A man with sunglasses hands a box of cat food to a woman smiling Photo courtesy of Kenneth and Jill Gonsalves

At first, the couple started the pet food pantry with a couple hundred dollars of pet food they bought themselves. And to make sure people knew about the pantry, they set up a Facebook page for the pantry, then went to other Facebook groups, such as a "Buy Nothing group," and shared what they were doing.

"When we started, we weren't even sure people would use us," Jill says. "At best, we were hoping to be able to provide enough to help people get through the holidays."

But, thanks to their page and word of mouth, news spread about what they were doing, and the donations of more pet food started flooding in, too. Before long, they were coming home to stacks of food — and within a couple of months, the pantry was full.

Yellow post-it note with handwritten note that reads: "Hi, I read your story on Facebook. Here is a small donation to help. I have a 3-year-old yellow lab who I adore. I hope this helps someone in need. Merry Christmas. Meredith" Photo courtesy of Kenneth and Jill Gonsalves

"The pounds of food we have gone through is well, well, well into the thousands," Jill says. "The orders from our Amazon Wish List alone include several hundred pounds of dry food, a couple of hundred cases of canned food, and thousands of treats and toys. But, that does not even take into account the hundreds of drop-offs, online orders, and monetary donations we have received."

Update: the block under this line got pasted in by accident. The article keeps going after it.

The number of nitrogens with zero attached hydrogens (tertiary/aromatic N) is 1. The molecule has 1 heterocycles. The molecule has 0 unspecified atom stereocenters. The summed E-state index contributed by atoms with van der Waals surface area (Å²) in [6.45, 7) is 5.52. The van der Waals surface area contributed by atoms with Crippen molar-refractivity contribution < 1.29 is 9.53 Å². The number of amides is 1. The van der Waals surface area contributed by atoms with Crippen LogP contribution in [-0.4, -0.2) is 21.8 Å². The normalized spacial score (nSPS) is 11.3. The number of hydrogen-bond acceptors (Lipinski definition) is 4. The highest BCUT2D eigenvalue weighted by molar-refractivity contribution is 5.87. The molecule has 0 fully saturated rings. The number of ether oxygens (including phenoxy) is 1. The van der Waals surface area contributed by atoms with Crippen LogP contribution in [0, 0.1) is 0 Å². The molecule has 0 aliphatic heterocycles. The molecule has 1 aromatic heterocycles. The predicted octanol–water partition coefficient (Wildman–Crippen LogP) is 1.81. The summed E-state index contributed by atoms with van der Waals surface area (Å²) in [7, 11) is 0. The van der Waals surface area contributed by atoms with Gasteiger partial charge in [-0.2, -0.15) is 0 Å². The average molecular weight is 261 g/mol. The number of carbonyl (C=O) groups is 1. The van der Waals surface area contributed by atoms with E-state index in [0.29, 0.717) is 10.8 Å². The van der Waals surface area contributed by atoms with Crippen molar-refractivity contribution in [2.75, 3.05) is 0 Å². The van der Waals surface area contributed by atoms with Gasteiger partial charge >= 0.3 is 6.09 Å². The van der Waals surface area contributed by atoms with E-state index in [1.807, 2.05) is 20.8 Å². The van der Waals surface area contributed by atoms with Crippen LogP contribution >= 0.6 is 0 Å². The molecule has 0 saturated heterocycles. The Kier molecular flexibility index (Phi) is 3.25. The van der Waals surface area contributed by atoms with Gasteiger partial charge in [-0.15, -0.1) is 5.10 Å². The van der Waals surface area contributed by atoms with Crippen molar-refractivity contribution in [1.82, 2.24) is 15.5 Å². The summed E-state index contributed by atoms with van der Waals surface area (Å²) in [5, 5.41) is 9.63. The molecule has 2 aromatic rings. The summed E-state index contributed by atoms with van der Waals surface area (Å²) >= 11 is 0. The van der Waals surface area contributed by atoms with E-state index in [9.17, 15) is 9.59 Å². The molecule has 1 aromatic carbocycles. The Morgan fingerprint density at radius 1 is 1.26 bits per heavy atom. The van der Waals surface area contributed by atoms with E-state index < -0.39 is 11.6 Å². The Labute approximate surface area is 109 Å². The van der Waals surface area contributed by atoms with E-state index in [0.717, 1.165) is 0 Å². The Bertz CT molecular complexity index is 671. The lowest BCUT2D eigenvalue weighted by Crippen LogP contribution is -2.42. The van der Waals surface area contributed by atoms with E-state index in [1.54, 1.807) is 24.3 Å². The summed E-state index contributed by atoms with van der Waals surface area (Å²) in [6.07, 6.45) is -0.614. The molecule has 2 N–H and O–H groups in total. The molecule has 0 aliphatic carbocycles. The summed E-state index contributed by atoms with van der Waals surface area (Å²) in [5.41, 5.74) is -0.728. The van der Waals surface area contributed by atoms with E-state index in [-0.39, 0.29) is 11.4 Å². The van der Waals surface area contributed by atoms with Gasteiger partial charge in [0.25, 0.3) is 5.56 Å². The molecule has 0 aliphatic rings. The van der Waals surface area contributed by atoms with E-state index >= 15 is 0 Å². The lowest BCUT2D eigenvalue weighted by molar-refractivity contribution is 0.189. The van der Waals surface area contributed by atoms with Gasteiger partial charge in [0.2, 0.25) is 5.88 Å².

They also got many 'Thank you notes' from the people they helped.

"I would like to thank you for helping us feed our fur babies," one note read. "My husband and I recently lost our jobs, and my husband [will] hopefully [find] a new one. We are just waiting for a call."

Another read: "I just need to say thank you from the bottom of my heart. I haven't worked in over a month with a two-year-old at home. Dad brings in about $300/week. From the pandemic to Christmas, it has been tough. But with the help of beautiful people like you, my fur baby can now eat a little bit longer, and my heart is happy."

Jill says that she thinks the fact that the pet pantry is a farm stand helps people feel better.

A woman holding a small black dog and looking at the camera is greeted by Jill Gonsalves Photo courtesy of Kenneth and Jill Gonsalves

"When we first started this, someone who visited us mentioned how it made them feel good to be able to browse without feeling like they were being watched," she says. "So, it's been important to us to maintain that integrity."

Jill and Kenneth aren't sure how many people they've helped so far, but they know that their pet food pantry is doing what they hoped it would. "The pet owners who visit us, much like donations, come in ebbs and flows," Jill says. "We have some regulars who have been with us since the beginning. We also have some people that come a few times, and we never see again."

"Our hope is that they used us while they were in a tough spot, but they don't need us anymore. In a funny way, the greatest thing would be if no one needed us anymore."


Today, the Acushnet Pet Pantry is still going strong, but its stock is running low. If you want to help out, visit their Facebook page for updates and to find ways to donate.

Over the past 30-plus years, there has been a sea change when it comes to public attitudes about LGBT issues in America. In 1988, only 11% of Americans supported same-sex marriage, while in 2020, that number jumped to 70%